A top-level delegation from the Department of Defense visited Southern California recently and discussed a new domain of defense operations - cyberspace - and its novel and unique challenges.
ISI Executive Director Herbert Schorr, Deputy Secretary of Defense William J. Lynn III, and Defense Advanced Research Projects Agency (DARPA) Director Dr. Regina Dugan.
Introduced by ISI Executive Director Herbert Schorr and USC Executive Vice President for Academic Planning and Budget Elizabeth Garrett, Lynn spoke to an audience of more than 80 business leaders and academics about "Redefining the Front Lines of National Security."
U.S. defense efforts, said Lynn, had historically divided geographically, with services specializing in land, sea and air (and space) systems for attack and defense.
Cyberspace, he said, was critical because the Army, Navy, and Air Force "all rely on cybertech for everything, are inextricably dependent on millions of computers the networks linking them, so that a successful attack had potentially disastrous consequences."
And the danger is not just theoretical. In cyberspace, American defenses are continually tested, he said, often untraceably.
Lynn talked about four areas of challenge.
Activity in the new field of cyberwarfare still remains, he said, largely in the private sector because of first, the difficulty of firmly establishing the authorship of an attack; and then, even if the authors are known, retaliation involves difficult political issues.
And offensive as well as defensive cyber capabilities have to be part of the effort, he said, in order to establish consequences for attacking – deterrence.
Lynn spoke of a three-layer defense effort. First was what he called "ordinary hygiene – that is, don't download it." Additionally, perimeter defense --- firewalls isolating critical systems – is important.
ISI Director for Business, Education, Government and Health Innovation Winnie Callahan, right, with President and CEO of the Los Angeles Area Chamber of Commerce Gary Toebben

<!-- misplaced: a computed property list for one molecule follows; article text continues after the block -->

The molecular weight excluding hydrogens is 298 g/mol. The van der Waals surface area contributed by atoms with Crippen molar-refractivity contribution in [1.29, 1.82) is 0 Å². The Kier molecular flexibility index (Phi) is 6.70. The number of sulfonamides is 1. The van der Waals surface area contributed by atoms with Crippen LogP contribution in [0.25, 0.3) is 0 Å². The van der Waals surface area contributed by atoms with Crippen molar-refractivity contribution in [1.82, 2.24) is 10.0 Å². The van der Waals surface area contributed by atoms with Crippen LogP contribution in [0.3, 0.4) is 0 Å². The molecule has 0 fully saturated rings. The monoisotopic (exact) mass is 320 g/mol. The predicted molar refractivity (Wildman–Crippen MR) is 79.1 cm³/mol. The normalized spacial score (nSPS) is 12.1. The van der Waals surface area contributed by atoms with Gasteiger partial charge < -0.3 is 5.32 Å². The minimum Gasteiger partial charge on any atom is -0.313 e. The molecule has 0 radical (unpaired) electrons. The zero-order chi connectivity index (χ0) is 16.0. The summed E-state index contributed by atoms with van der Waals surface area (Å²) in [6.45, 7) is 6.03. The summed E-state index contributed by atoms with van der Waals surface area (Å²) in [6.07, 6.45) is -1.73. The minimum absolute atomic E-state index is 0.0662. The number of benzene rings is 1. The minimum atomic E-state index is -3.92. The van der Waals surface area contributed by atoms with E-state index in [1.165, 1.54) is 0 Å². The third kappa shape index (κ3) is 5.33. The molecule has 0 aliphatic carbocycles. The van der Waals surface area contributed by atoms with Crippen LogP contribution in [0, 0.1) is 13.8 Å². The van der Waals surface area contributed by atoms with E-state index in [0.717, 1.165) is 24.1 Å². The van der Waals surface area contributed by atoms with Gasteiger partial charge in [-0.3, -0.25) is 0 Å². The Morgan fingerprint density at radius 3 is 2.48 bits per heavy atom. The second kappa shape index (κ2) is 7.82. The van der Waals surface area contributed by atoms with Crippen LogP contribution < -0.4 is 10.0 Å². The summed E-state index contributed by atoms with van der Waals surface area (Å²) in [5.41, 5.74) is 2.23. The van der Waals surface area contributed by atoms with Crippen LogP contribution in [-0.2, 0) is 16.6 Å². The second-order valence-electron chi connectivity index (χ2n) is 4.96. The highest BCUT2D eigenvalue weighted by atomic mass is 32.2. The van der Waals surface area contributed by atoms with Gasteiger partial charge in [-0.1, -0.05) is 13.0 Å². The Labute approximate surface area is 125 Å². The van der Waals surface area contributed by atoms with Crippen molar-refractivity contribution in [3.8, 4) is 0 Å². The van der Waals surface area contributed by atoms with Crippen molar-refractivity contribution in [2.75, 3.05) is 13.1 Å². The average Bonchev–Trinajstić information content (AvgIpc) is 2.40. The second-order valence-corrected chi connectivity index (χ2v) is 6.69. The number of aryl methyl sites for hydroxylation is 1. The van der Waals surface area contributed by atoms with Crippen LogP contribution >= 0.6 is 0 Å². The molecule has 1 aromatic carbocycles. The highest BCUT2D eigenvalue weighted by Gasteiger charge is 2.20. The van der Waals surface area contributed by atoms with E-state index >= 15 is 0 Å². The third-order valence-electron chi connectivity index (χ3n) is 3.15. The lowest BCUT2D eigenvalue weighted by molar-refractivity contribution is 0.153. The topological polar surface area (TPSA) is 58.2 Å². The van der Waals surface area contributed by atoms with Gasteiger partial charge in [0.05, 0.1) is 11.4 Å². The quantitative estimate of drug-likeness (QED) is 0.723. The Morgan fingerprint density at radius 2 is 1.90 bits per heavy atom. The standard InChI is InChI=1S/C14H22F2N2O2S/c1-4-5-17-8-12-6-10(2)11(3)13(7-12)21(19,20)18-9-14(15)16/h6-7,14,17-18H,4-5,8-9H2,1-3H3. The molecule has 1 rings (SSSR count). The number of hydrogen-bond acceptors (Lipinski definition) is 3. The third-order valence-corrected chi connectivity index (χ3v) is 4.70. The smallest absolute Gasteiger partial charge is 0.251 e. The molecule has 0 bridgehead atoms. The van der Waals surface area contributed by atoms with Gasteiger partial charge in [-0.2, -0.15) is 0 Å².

But perimeter defense is not enough, Lynn said. "Offense is critical. We need an active defense. Cyberwarfare is warfare of maneuver. We can't stay behind a Maginot line."
Lynn said that perhaps the most critical need for this offensive cyberdefense was human: highly trained men and women, "ethical hackers" – "We need people highly trained in offense to coach the defense."
The uniqueness of the cyberwarfare arena emerged in Lynn's answer to questions about the possibility of international controls or regulation by treaty or negotiation. For such arrangements to work, he said, it must be possible for the parties to easily see others' assets and activities. In the cyber arena, he said, this is impossible: "we don't have surveillance information available."
ISI Director for Business, Education, Government and Health Innovation Winnie Callahan played a central role in organizing the event. "At USC/ISI," she said, "we understand our mission is not simply to provide visionary technology-based research, but to bring awareness to our industry partners, in hopes of working together to develop effective strategies for protecting critical infrastructures and augmenting national security, … crucial roles validated by the Deputy Secretary in his remarks."
Prominently in attendance at Lynn's address were President and CEO of the Los Angeles Area Chamber of Commerce Gary Toebben and President and CEO Los Angeles Chapter of InfraGard John Wentworth. Other organizations and firms represented included Sierra Software, Southern California Edison, Northrop Grumman, Raytheon, the L.A.P.D., General Dynamics, and the Aerospace Corporation, among others.